What a strange, long journey it’s been for the Wellington Dukes’ faithful.
That could describe the past 12 months or the past seven seasons depending on your perspective.
The local Junior A outfit finds itself residing at the penthouse of the OJHL today after taking down the Georgetown Raiders in Game 6 to capture the organization’s first Buckland Cup crown since 2011 and third post-season provincial junior hockey title overall.
It had been since the playoff run of 2011 that Wellington had even made an appearance at a Buckland Cup finals and playoff round victories, which seem to come the Dukes way in scores between 2001 and 2011, all but dried up.
The hockey club marked success by maintaining it’s sterling reputation of developing players for the next level but that on-ice success that made the club a flagship organization a decade ago took a back seat in recent years as the OJHL became somewhat of an arms race where the Dukes were a reluctant if not unwilling participant.
But that playoff frustration was washed away this season with a successful club that was built around top-end talent-both up and coming and experienced- as well as a good section of local and regional players native to the Quinte area.
And in these days of wine and roses following a Buckland Cup triumph, it shouldn’t be forgotten who built this hockey in six short weeks prior to the 2017 training camp.
Past general manager Ryan Woodward resigned his post in January but make no mistake, players like Andrew Rinaldi, Geoff Lawson, Jonah Capriotti, Teddy McGeen, Declan Carlile and Ben Evans are Wellington Dukes today because of his vision.
Even the oft-discussed reinforcements of Bryce Yetman, Andrew Barbeau and Josh Supryka and Frank Pucci (The latter two who scored three of Wellington’s four goals Sunday night in a Game 6 overtime thriller) from the Junior B ranks were agreed upon under Woodward’s command earlier in the regular season and the 2018 Buckland Cup has the Picton native’s fingerprints all over it.
Another person that’s been dedicated to the Dukes cause this season is club president Michael Mulvihill who was an incoming partner in 2011 and then had to wait until 2018 to hoist his own Buckland Cup.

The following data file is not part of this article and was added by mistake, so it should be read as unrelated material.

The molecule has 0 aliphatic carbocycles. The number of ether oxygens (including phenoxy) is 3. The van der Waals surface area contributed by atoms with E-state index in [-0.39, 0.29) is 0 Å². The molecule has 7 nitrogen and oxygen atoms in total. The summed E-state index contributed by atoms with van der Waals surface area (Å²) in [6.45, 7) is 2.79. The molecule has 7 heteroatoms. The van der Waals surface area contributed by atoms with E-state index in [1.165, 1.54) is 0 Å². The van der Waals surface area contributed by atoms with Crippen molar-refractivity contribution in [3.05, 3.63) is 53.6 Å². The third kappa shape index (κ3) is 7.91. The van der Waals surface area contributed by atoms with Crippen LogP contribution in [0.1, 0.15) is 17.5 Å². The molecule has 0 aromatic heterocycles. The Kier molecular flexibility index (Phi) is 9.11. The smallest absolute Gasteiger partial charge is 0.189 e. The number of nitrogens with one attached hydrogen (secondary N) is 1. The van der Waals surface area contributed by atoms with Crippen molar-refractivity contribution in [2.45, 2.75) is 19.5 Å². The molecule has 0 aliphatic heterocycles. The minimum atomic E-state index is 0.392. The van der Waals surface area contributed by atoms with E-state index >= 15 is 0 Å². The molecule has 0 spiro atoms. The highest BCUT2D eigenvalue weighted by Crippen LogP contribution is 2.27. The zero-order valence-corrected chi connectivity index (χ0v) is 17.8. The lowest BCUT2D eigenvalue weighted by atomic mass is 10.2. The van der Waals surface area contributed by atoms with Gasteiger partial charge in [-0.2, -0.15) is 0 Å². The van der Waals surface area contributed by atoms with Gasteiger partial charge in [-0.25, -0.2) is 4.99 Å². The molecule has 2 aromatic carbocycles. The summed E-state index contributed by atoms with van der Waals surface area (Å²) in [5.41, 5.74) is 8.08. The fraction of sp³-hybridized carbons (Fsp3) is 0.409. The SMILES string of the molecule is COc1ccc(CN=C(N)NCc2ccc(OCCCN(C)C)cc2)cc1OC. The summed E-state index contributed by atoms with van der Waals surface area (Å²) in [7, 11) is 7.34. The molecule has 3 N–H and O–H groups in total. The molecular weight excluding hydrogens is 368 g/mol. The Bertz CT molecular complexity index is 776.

And it’s not hard to forget, after the sudden resignation of long time Dukes coach and general manager Marty Abrams last spring, Mulvihill wasn’t even sure if there was a way forward with this team in this community.
“(Tonight) is very, very special for me because we had to literally reinvent the entire team with all the changes that were happening and we were searching for direction and we had no idea where that would be,” Mulvihill said as players and staff paraded around with the Buckland Cup in front of adoring fans.
Ken Clement would be the local person that could back the team and wanted to keep the club in Wellington and, with guidance from incoming Vice-President Randy Uens, the club started moving forward.
But even with the best intentions back in early August, it would have been hard to imagine such a Ontario championship culminating Sunday night.
“We kind have come in a complete circle with bringing in John Druce as coach but this championship wasn’t something that I anticipated at the start of the season,” Mulvihill said.
As for Frank Pucci’s Buckland Cup winning tally in overtime, the club president had stationed himself standing on a milk crate at the end of the Wellington bench.
“It’s the closest I could ever get to lacing up the skates myself and the moment, for me, can’t be explained in words,” he added.
Clement said Sunday’s victory was a leap ahead for the organization which had set from long term goals for playing, winning and hosting major hockey championships in the next few years.
“We had a plan that was a three-year plan and we were going to build our team with younger players and support them throughout the year and they would lead the way in three years time but no, I didn’t think this was possible,” the Dukes owner said of the 2018 triumph.
Clement has been impressed with the turnouts in Wellington as the Dukes averaged 788 patrons in 13 home games and hit a high in Game 4 of the North-West Conference finals with 1,128.
Overall, Wellington drew 10,253 fans in the spring of 2018, almost 3,000 more than the Georgetown Raiders.
“It’s a credit to the community for supporting us this playoff run and I’m ecstatic about that support. When I got involved with this team, there’s never any thought of having the team anywhere else. I want this team to be here for the next 40 years and getting that support from the locals was incredible. Hopefully they loved the brand of hockey they saw this spring and appreciate it,” Clement said.
Clement, who played some major junior hockey in Western Canada said Sunday night’s thrilling conclusion took him back to winning back-to-back national championships with the Powell River Regals.
“It’s the same feeling that comes back whether you are a player or an owner, it’s an incredible feeling and I can’t wait to see what’s next for us in our first year as we take a run at an RBC,” Clement added.